The Badger School Board approved going to in-person learning back at its August 10, 2020 regular board meeting. This set the district officially on its path to providing in-person learning to begin the 2020-21 school year on September 8— its first in-person learning since March 17, 2020.
The district took another step towards preparing itself for this upcoming school year after the board approved its Return to Learn Plan at an August 24, 2020 special meeting. This plan sets out what the district is not only going to do in its current in-person learning model, but what it will do if it has to transition to either a hybrid learning model (mix of in-person and distance learning models) or a distance learning model.
“I hope and pray we don’t get to this (complete distance learning) level,” Badger Superintendent-Principal Kevin Ricke said.
The district’s Return to Learn Plan became live on the district’s website early last week following the board’s approval. Ricke recognized several people and groups of people for their work related to this plan.
“I commend the teachers,” Ricke said. “The teachers have been working on different components of this. (I commend) office staff, (Dean of Students) Mr. (Stacey) Warne, (secretary) Sara Olson going through this.”
The Badger District is starting with an in-person model due to its lower COVID-19 case rate in Roseau County. To help districts determine the learning model used, the state provided recommended options based on the county’s 14-day case rate level per 10,000 people. To host in-person learning for all students, the state is recommending that schools fall in the 0 to less than 10 cases per 10,000 over 14 days by county of residence. As Ricke explained this number includes the number of active cases in the county.
According to numbers provided by the Minnesota Department of Health, Roseau County sat at 6.47 cases per 10,000 between August 2 and August 15, placing the Badger District in the in-person learning for all students category.
“Unless things would drastically changed before September 8, we’d be in-person for all grade levels and then each Thursday, we get the update to the county (case rate) data,” Ricke said. “And obviously, we still have to do some refining on hybrid models and distance learning models, but I commend the staff and local agencies that we work with (to) help us get into the point we’re at now.”
This plan addresses a variety of topics, including a couple of pages on mask wearing.
Prior to approving its Return to Learn Plan, the board approved the second reading and adoption of its face covering policy. Under this policy a face covering is defined as any of the following: paper or disposable mask, cloth mask, scarf, neck gaiter, bandana, religious face covering, and medical-grade masks and respirators.
As Ricke explained, students won’t have to wear masks 100 percent of the time. In the district’s Return to Learn Plan it states that masks can be removed during “meal times, or while outdoors when social distancing can be practiced.”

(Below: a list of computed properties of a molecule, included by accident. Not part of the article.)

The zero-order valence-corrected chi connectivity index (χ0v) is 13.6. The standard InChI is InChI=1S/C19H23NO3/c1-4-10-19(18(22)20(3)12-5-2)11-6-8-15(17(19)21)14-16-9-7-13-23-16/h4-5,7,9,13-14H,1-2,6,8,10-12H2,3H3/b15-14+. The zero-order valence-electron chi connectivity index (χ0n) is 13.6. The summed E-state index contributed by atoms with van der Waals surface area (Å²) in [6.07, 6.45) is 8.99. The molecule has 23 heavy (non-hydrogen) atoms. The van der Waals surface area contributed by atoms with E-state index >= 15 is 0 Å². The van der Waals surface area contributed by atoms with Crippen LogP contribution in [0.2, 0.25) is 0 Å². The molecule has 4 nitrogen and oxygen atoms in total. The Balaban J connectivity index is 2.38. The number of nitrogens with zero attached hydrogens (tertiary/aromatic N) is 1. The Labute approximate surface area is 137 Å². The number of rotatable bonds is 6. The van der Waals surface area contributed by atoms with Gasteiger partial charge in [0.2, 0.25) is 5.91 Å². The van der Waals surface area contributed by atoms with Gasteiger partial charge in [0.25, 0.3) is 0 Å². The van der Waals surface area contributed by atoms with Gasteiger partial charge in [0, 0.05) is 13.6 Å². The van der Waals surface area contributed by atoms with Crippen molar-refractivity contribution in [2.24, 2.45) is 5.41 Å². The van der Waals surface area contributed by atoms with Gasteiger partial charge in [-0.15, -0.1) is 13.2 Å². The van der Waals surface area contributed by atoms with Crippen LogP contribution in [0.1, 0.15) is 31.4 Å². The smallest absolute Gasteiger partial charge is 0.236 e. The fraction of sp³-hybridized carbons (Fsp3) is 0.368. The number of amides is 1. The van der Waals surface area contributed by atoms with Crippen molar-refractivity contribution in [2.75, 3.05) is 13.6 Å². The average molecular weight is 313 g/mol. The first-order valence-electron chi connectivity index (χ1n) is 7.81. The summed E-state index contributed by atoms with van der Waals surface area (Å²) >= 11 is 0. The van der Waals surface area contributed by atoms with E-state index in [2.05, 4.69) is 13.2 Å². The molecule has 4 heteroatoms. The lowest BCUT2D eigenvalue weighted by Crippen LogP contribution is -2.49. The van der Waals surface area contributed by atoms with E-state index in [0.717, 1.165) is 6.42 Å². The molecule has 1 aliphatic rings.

The district will provide two cloth masks to each student and staff member at the beginning of the year. More will be available and distributed during the school year as needed. Students and staff can supply their own face covering as long as it complies with school dress code policies and abides by current Minnesota Department of Health guidelines.
Board member Curt Hauger asked if the district will have to monitor what’s printed on these masks and asked if they can have any political messages. Ricke explained how if a mask impedes with the smooth transition of the school day, the student wearing that mask will be given a disposable one. Ricke said the district would have 3,000 disposable masks on day one of school.
Dean of Students Stacey Warne also addressed this mask issue that Hauger brought up. He mentioned how students have had shirts with the president on it and the district has never made them change shirts before due to these shirts showing the person’s own opinion and not being “distasteful.”
“If we get stuff that’s just tasteful, allowing or promoting alcohol, liquor, tobacco, other things, then we generally address it,” Warne said. “Our biggest dress code problem is… as the shorts get shorter and the tops gets shorter, that’s mostly what we address with dress code violations.”
Hauger replied, “You must be doing something right because I haven’t heard any rumblings about it.”
Warne responded, “Then you’re going to have to trust us going into this year too. I mean, we’re going to try to continue that standard that we have set, and then if there are problems with it, you’ll probably hear about it.”
Hauger then commented how if rules aren’t more black and white it opens them to new interpretation.
“We have black and white rules in our handbook, yet we have to make an interpretation to whether or not it violates the handbook,” Warne responded, “just like a law enforcement officer has to make the interpretation whether or not the law is violated.”
To see the complete story, read the September 2 issue of The Tribune in print or online. To access the Badger School District’s complete Return to Learn plan, visit the district’s website homepage and click on the “Badger School Return to Learn 2020-21 Plan” link under “Headlines & Features”.